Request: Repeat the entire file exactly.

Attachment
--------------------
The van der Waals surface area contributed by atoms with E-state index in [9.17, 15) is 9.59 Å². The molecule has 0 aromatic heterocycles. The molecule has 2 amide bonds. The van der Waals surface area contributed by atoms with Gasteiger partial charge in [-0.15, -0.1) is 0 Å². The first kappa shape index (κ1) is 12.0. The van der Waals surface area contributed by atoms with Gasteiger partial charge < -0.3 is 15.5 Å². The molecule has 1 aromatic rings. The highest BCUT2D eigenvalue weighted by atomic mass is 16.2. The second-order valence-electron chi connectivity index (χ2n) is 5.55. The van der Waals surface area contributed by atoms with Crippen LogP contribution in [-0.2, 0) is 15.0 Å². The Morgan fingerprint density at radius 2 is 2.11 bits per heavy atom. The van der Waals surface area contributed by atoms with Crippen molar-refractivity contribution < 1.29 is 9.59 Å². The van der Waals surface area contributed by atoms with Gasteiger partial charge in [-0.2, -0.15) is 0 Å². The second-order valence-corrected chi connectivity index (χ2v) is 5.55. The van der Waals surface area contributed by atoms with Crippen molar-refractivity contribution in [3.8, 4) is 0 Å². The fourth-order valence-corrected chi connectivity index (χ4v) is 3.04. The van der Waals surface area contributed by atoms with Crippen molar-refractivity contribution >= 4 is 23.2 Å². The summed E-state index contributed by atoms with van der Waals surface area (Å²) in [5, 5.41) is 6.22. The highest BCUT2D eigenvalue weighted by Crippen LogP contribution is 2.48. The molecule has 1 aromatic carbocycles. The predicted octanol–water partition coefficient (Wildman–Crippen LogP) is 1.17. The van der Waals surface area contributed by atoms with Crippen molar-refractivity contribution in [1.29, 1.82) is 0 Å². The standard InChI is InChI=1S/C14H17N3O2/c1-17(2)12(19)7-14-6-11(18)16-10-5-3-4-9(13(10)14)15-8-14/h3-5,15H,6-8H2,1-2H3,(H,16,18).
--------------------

The van der Waals surface area contributed by atoms with E-state index in [9.17, 15) is 9.59 Å². The molecule has 0 aromatic heterocycles. The molecule has 2 amide bonds. The van der Waals surface area contributed by atoms with Gasteiger partial charge in [-0.15, -0.1) is 0 Å². The first kappa shape index (κ1) is 12.0. The van der Waals surface area contributed by atoms with Gasteiger partial charge < -0.3 is 15.5 Å². The molecule has 1 aromatic rings. The highest BCUT2D eigenvalue weighted by atomic mass is 16.2. The second-order valence-electron chi connectivity index (χ2n) is 5.55. The van der Waals surface area contributed by atoms with Crippen LogP contribution in [-0.2, 0) is 15.0 Å². The Morgan fingerprint density at radius 2 is 2.11 bits per heavy atom. The van der Waals surface area contributed by atoms with Crippen molar-refractivity contribution < 1.29 is 9.59 Å². The van der Waals surface area contributed by atoms with Gasteiger partial charge in [-0.2, -0.15) is 0 Å². The second-order valence-corrected chi connectivity index (χ2v) is 5.55. The van der Waals surface area contributed by atoms with Crippen molar-refractivity contribution in [3.8, 4) is 0 Å². The fourth-order valence-corrected chi connectivity index (χ4v) is 3.04. The van der Waals surface area contributed by atoms with Crippen molar-refractivity contribution >= 4 is 23.2 Å². The summed E-state index contributed by atoms with van der Waals surface area (Å²) in [5, 5.41) is 6.22. The highest BCUT2D eigenvalue weighted by Crippen LogP contribution is 2.48. The molecule has 1 aromatic carbocycles. The predicted octanol–water partition coefficient (Wildman–Crippen LogP) is 1.17. The van der Waals surface area contributed by atoms with Crippen molar-refractivity contribution in [1.29, 1.82) is 0 Å². The standard InChI is InChI=1S/C14H17N3O2/c1-17(2)12(19)7-14-6-11(18)16-10-5-3-4-9(13(10)14)15-8-14/h3-5,15H,6-8H2,1-2H3,(H,16,18).